‘The researchers found that grateful brains showed enhanced activity in two primary regions: the anterior cingulate cortex (ACC) and the medial prefrontal cortex (mPFC). These areas have been previously associated with emotional processing, interpersonal bonding and rewarding social interactions, moral judgment, and the ability to understand the mental states of others.

A lot of people conflate gratitude with the simple emotion of receiving a nice thing. What we found was something a little more interesting,” says Fox. “The pattern of [brain] activity we see shows that gratitude is a complex social emotion that is really built around how others seek to benefit us.

In other words, gratitude isn’t merely about reward—and doesn’t just show up in the brain’s reward center. It involves morality, connecting with others, and taking their perspective.

In further studies, Glenn Fox hopes to investigate what’s going on in the body as gratitude improves our health and well-being’.

  • Neural correlates of gratitude

Abstract from research paper Neural Correlates of Gratitude by Glenn R. Fox, Jonas Kaplan, Hanna Damasio and Antonio Damasio

Retrieved on November 5th, 2017 from

Gratitude is an important aspect of human sociality, and is valued by religions and moral philosophies. It has been established that gratitude leads to benefits for both mental health and interpersonal relationships. It is thus important to elucidate the neurobiological correlates of gratitude, which are only now beginning to be investigated. To this end, we conducted an experiment during which we induced gratitude in participants while they underwent functional magnetic resonance imaging. We hypothesized that gratitude ratings would correlate with activity in brain regions associated with moral cognition, value judgment and theory of mind. The stimuli used to elicit gratitude were drawn from stories of survivors of the Holocaust, as many survivors report being sheltered by strangers or receiving lifesaving food and clothing, and having strong feelings of gratitude for such gifts. The participants were asked to place themselves in the context of the Holocaust and imagine what their own experience would feel like if they received such gifts. For each gift, they rated how grateful they felt. The results revealed that ratings of gratitude correlated with brain activity in the anterior cingulate cortex and medial prefrontal cortex, in support of our hypotheses. The results provide a window into the brain circuitry for moral cognition and positive emotion that accompanies the experience of benefitting from the goodwill of others.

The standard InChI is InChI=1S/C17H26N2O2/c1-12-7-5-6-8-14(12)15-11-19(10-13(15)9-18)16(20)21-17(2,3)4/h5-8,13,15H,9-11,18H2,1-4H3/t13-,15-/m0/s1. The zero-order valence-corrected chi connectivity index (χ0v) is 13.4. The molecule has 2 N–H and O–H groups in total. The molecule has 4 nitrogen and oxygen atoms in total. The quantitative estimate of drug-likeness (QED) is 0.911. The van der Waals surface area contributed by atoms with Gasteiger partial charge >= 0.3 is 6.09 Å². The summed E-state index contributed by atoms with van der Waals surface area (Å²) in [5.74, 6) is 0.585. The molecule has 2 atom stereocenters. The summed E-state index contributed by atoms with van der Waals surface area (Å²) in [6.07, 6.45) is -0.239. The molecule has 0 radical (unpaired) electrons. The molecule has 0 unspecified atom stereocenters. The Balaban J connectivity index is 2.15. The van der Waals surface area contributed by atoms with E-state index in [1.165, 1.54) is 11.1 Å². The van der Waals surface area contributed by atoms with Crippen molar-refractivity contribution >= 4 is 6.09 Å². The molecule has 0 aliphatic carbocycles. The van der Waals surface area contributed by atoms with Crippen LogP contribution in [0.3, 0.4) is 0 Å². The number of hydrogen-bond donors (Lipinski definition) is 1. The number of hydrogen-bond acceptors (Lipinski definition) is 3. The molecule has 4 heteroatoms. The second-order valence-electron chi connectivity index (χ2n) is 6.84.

• Be grateful for your strength to handle the challenge

Finally, an extract from Chapter 16 in Danielle La Porte’s book White Hot Truth

‘I am not grateful for being ousted from a company that I co-founded. I am not grateful for losing $90,000 on a business idea gone south. I am not thankful for the Spirit-crushing ramifications of one particular relationship. And I really could have done without that two-year bout of a mystery illness. There have been losses. And trials that wore me down until I begged for a break.
But holy hell, am I profoundly grateful for everything that I learned from those challenges. I’m with Maya Angelou: “Wouldn’t take nothing for my journey now.” I would not turn back the clock, or take back one tear, tremor, or dollar. All those moments that I had to quell the adrenaline with the power of my mind, or carry buckets of integrity back from the well when I thought it might be dry — that was some serious training. All those revelations of responsibility! So many illusions that got burned down! The flames that scarred me are the flames that purified and lifted me up — because I gave myself over to the fire, willing to learn, wanting to know. I got down on my knees, peered under the clouds of smoke and fear, and said, “Let me see what’s really going on here.”
And when I thank Life for what those challenges provided me with, I say, Thank you for helping me see clearly. For helping me see where I can grow and how I can get there. Thank you for helping me see where Love is and where fear lurks, and where the Truth has always been.
There’s no need to be grateful for your hardships and for the perpetrators themselves. Because, remember: the Universe brings you more of what you are grateful for. So be grateful for the Faith and the friends that held you when it all fell apart.
Be grateful that you have the capacity to transform suffering into learning, and brokenness into resilience. Be grateful for your strength to handle the challenge’